How coronaviruses affect U.S. children, according to the new CDC study | Instant News


The CDC said its findings seemed to support the previous one study in the case of children in China, who discovered that co-19, a disease caused by a novel coronavirus, may be less severe in children. CDC researchers warn, however, that the information is incomplete and that severe cases have been reported among several people younger than 18, including three deaths that are still under investigation.

“Although the majority of cases reported among children to date have not been severe,” the CDC report said, “doctors must maintain a high index of suspicion for Covid-19 infection in children and monitor disease progression, especially among infants and children with conditions. “

Manifestations of coronavirus that are not too severe in children have become an eternal mystery. Solve it can lead to big progress in understanding how and why viruses make and kill people in other age groups, scientists say.

The CDC study analyzed 149,082 cases reported to the CDC from all 50 states, the District of Columbia, New York City and four US territories between February 12 and April 2. Of those, 2,752, or 1.7 percent, involved children under 18 years. while 113,985 involved adults aged 18 to 64 years. (Those over the age of 64 were not included in the analysis because the disease was more severe for people in that age group, the report said.) Babies account for 15 percent of children’s cases but are under-represented among cases in patients of all age.

CDC received its first report on a case involving a child on March 2. Since March 5, he said, cases of children have been reported every day. Among the 2,752 cases of children, the average age was 11. Nearly one third of the cases involved children aged 15 to 17 years; 27 percent of those aged 10 to 14 years; 15 percent of those aged 5 to 9 years; 11 percent are among those aged 1-4 years; and 15 percent of those under the age of 1 year.

Data on symptoms, underlying conditions and inpatient status are only available in a small proportion of cases, which means that the results “must be interpreted with caution,” the report warns.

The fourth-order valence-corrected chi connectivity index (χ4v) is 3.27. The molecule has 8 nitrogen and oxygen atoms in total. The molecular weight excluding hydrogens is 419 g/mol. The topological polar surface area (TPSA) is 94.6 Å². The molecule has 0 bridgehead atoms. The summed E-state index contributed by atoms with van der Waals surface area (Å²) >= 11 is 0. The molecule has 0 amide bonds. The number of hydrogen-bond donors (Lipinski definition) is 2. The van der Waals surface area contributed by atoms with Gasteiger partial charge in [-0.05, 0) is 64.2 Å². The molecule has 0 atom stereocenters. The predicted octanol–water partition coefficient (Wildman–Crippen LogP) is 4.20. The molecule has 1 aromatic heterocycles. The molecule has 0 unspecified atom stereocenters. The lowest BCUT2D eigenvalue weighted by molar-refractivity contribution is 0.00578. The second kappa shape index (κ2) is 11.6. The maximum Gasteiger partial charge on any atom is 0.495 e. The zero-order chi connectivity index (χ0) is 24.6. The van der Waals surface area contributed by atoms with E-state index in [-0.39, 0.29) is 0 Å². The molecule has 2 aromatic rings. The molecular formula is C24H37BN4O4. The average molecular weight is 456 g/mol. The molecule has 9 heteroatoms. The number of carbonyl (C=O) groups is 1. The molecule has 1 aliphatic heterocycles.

In 291 pediatric cases for which data were available, 73 percent had fever, cough and shortness of breath. That number is significantly higher among the 10,944 adult cases for which data are available, which is 93 percent. Other symptoms, including muscle aches, sore throat, headache, nausea / vomiting, abdominal pain and diarrhea, are more commonly reported in adults. A runny nose, meanwhile, is a little more common among children.

In 745 cases of children where inpatient status was available, 147 were hospitalized and 15 were treated in intensive care. That figure represents an inpatient rate of 5.7 to 20 percent and ICU admission rates of 0.58 to 2 percent. In comparison, the study said, 10 to 33 percent of infected adults were hospitalized and 1.4 to 4.5 percent were placed under intensive care.

“Three deaths were reported among pediatric cases included in this analysis; However, a review of these cases is ongoing to confirm covid-19 as a possible cause of death, “said the study.

He noted that the findings were “largely consistent” with reports from China, which found that 41.5 percent of 1,391 pediatric patients had fever, 48.5 percent coughed, and 1.8 percent were treated in the ICU.

A later study of 2,143 cases of children in China suggested that the infection might be more severe among babies. Released last month in the journal Pediatrics, found seven infants and two preschoolers between ages 1 and 5 whose conditions were considered critical. 33 infants and 34 other children aged between 1 and 5 years suffer from severe illness. The researchers wrote in this study that their findings showed that “small children, especially infants, are vulnerable.”

In its new report, the CDC found that infants consisted of 59 of 147 pediatric hospitalizations and five of 15 pediatric ICU hospitalizations, but noted that “the majority of US cases reported in infants have unknown inpatient status.”

“A more systematic and detailed collection of baseline data among pediatric patients will be very helpful in understanding which children are most at risk for severe covid-19 disease,” the report said.

Although the majority of cases reported among children have not been severe, the CDC stresses that those with mild symptoms or cases without symptoms may play a role in the spread of the virus, which has infected 362, 170 people and killed 10,752 in the United States on Monday.

Therefore, the report said, distance social and daily precautions continue to be “recommended for people of all ages.”



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